Huffpost Denver

Police Chief Robert White Says Arrests Would Be A Last Resort In Camping Ban

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Denver Police Chief Robert White says that if the city passes its proposed "unauthorized" camping ban next week, his department will use arrest as a last resort.

According to the Denver Post, White even promises that police will be more relaxed than the ordinance allows. If the camper hasn't broken any other law and shelter space were filled up or unavailable, "we aren't going to make an arrest," White says.

White has said before that he would take a "passive" approach to the measure at a City Council meeting and says that the camper would have to be completely unwilling to comply with officers in order for there to be an arrest.

Denver already has anti-panhandling laws, one of which--a "sit and lie" ordinance--prohibits sitting or lying on sidewalks downtown between 7 a.m. and 9 p.m. That law is rarely enforced beyond verbal and written warnings from officers.

But if the urban camping ordinance is passed during a final vote next week, it would technically be illegal for anyone to sleep in sleeping bags, tents, or other constructed outdoor shelters anywhere where camping is unauthorized, like: alleys, sidewalks, public city parks or outdoor malls. Namely, where some of the city's homeless bed down for the night.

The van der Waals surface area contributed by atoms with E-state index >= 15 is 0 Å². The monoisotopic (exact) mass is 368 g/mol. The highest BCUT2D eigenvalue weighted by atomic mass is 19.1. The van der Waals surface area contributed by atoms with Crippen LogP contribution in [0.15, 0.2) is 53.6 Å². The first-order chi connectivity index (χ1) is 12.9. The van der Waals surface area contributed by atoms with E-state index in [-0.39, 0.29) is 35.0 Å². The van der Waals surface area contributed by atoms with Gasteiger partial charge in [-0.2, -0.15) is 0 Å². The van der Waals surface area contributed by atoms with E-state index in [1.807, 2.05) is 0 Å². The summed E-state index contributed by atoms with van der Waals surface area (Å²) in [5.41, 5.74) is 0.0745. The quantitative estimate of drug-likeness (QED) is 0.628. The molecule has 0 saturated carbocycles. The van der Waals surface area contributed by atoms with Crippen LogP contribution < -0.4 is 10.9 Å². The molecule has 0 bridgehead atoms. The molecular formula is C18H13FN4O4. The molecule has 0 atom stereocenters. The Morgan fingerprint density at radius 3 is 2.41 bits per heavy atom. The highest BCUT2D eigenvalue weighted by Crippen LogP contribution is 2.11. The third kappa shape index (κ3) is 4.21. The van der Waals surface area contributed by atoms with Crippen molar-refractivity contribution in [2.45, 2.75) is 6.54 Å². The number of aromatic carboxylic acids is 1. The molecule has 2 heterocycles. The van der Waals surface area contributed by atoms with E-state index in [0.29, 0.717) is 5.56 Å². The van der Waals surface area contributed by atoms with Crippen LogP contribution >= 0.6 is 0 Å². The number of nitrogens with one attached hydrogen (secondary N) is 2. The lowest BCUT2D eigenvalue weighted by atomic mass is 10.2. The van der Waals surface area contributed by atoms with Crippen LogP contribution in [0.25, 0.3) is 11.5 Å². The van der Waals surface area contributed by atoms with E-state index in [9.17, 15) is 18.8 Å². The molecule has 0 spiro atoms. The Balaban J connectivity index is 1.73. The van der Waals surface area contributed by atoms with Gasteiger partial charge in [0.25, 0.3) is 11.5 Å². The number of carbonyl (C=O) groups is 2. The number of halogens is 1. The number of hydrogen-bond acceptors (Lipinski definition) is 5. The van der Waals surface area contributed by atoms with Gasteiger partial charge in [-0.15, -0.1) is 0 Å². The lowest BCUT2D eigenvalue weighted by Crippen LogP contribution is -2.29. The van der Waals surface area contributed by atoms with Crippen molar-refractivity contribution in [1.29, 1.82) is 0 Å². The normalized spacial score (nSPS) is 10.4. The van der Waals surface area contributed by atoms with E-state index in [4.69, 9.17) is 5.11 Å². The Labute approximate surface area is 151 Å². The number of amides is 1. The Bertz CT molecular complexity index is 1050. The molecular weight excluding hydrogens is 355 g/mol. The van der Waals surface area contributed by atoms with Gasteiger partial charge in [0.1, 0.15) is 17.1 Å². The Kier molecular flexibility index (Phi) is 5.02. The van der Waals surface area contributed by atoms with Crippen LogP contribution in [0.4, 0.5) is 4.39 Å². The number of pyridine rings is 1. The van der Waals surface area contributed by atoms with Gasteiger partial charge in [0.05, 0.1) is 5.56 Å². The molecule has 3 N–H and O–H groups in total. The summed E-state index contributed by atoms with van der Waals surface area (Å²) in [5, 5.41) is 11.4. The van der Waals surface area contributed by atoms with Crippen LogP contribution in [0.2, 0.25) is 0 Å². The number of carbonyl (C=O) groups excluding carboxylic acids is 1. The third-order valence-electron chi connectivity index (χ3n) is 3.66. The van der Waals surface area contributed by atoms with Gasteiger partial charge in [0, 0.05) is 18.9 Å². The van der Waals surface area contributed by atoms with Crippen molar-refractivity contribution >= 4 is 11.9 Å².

Last month the ban caught the attention of the American Civil Liberties Union of Colorado which wrote a strongly-worded letter to Denver City Council members arguing that the ordinance criminalizes homelessness.

Denise Maes, public policy director of the ACLU of Colorado makes this statement in the letter:

The ACLU of Colorado finds the Ordinance mean spirited. Simply put, the Ordinance criminalizes homelessness in open view. Arguments to the contrary are simply false and statements to effect that the Ordinance does “not endorse arrests” ignore the plain language of the Ordinance. The Ordinance clearly provides for enforcement through citations and arrest and even permits the arrest of someone on private property camping “without the express written consent of the owner.” This provision places the burden of showing the owner’s consent on the individual accused of unlawful sleeping on private property.

Mayor Hancock, who has experienced periods of homelessness in his youth, says that the enforcement of this ordinance will be balanced.

Hancock elaborated in an April 2 letter about the ban on so-called "urban camping":

Having been homeless as a child, I will always take a thoughtful and compassionate approach to this issue. While the proposed ordinance would prohibit camping on public and private property without specific permission, I am also insisting on safeguards to protect people from unfair or unjust treatment.

However, the city's shelters may already be maxed out. Bennie Milliner, executive director of Denver's Road Home, a homeless advocacy group aimed at ending homelessness in Denver, told Westword that even if the city doubled its current shelter capacity, it would still not reach the necessary number.

Denver City Council will hold a final vote on May 14, and if passed, the ban will go into effect on May 29.

The Council has already initially voted 9-4 in support of the measure during a preliminary hearing.

WATCH: Testimony about Denver's "unauthorized" camping ban.